Google Search ranks AI spam above original reporting in news search results

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For example, a search for “competitive visions Google Open AI” brought up a TechCrunch article at the top of Google News. Below that were articles from The Atlantic and Bloomberg comparing rival companies' approaches to AI development. But the fourth article that appeared in that search, tucked just below these more reputable websites, was another Syrus #Blog article that heavily copied the #1 TechCrunch article.

As 404 Media reported in January, earlier this year, Google News search results showed AI-powered articles multiple times for basic queries. Two months later, Google announced major algorithm changes and new spam policies in an attempt to improve search results. And by the end of April, Google revealed that it had completed a major tweak to remove unhelpful results from its search engine ranking system. “As of April 19, we have completed the rollout of these changes. You will see a 45% reduction in low-quality, unoriginal content appearing in search results, versus the 40% improvement we expected across this effort,” Elizabeth Tucker, director of product management at Google, wrote in a blog post.

Despite these changes, spam content created with the help of AI remains a pervasive problem for Google News.

“This is a very prevalent issue with Google right now, and it's hard to give specific answers as to why it's happening,” said Lily Ray, senior director of search engine optimization at marketing firm Amsive. “We've had clients say, 'Google rehashed our article with an AI. It looks exactly like what we wrote in the original content, but it's like a nonsensical AI-rewritten version.'”

At first glance, it was clear that some of the images on Cyrus' blog were generated by AI based on the illustrations' droopy eyes and other deformed physical features — a clear sign of AI attempting to represent the human body.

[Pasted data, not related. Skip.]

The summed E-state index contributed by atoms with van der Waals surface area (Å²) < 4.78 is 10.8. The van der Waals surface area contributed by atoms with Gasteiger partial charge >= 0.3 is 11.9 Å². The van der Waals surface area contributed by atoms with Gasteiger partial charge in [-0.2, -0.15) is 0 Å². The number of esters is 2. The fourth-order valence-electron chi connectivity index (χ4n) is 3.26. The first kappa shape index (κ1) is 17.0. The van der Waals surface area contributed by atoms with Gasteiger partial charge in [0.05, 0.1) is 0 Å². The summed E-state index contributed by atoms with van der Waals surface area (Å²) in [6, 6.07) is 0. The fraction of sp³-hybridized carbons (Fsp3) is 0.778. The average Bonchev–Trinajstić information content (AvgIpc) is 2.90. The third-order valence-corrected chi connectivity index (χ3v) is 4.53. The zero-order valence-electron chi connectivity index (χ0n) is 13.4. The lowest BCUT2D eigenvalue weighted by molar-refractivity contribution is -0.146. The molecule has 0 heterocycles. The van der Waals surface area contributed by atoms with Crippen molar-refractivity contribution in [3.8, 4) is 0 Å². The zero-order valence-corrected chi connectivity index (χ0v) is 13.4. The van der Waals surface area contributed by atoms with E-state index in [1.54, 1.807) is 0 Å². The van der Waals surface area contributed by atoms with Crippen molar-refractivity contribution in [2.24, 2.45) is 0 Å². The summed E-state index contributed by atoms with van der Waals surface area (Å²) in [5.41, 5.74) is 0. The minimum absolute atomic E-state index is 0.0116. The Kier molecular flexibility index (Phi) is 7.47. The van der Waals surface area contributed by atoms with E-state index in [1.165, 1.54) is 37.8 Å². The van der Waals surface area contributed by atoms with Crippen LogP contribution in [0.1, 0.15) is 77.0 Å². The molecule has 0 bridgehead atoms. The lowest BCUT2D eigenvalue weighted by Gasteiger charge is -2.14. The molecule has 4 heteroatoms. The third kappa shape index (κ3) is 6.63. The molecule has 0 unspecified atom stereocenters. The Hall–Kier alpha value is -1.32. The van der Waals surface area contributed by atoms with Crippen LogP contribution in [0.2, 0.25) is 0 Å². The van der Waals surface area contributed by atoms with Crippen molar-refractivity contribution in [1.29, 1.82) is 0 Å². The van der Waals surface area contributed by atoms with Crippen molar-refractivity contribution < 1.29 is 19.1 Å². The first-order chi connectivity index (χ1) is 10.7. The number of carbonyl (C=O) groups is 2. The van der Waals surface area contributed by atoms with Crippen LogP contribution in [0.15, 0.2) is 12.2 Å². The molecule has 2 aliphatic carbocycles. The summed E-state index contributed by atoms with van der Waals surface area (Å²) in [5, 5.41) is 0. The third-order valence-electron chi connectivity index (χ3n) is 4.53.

So, was the text of our article rewritten using AI? We reached out to the blog's creators to find out more about how it was created, and received confirmation by email that an Italian marketing agency created the blog. They claim that they used AI tools as part of the writing process. “Regarding your concerns about plagiarism, we can assure you that our content creation process uses AI tools that analyze and synthesize information from various sources, always respecting intellectual property,” wrote someone under the name Daniele Syrus in an email.

They point out that a single hyperlink at the bottom of the plagiarized article is sufficient attribution. While better than nothing, a link that doesn't even name the publication is not a sufficient defense against plagiarism. The person also claims that the purpose of the website is not to get clicks from Google's search engine, but to test AI algorithms in multiple languages.

Asked for response by email, Google declined to comment on Syrus. “While we don't comment on specific websites, our updated spam policies prohibit the creation of large amounts of low-value, unoriginal content in an attempt to rank highly on Google,” said Google spokesperson Megan Farnsworth. “We take action against sites globally that don't follow our policies.” (Farnsworth is a former WIRED employee.)



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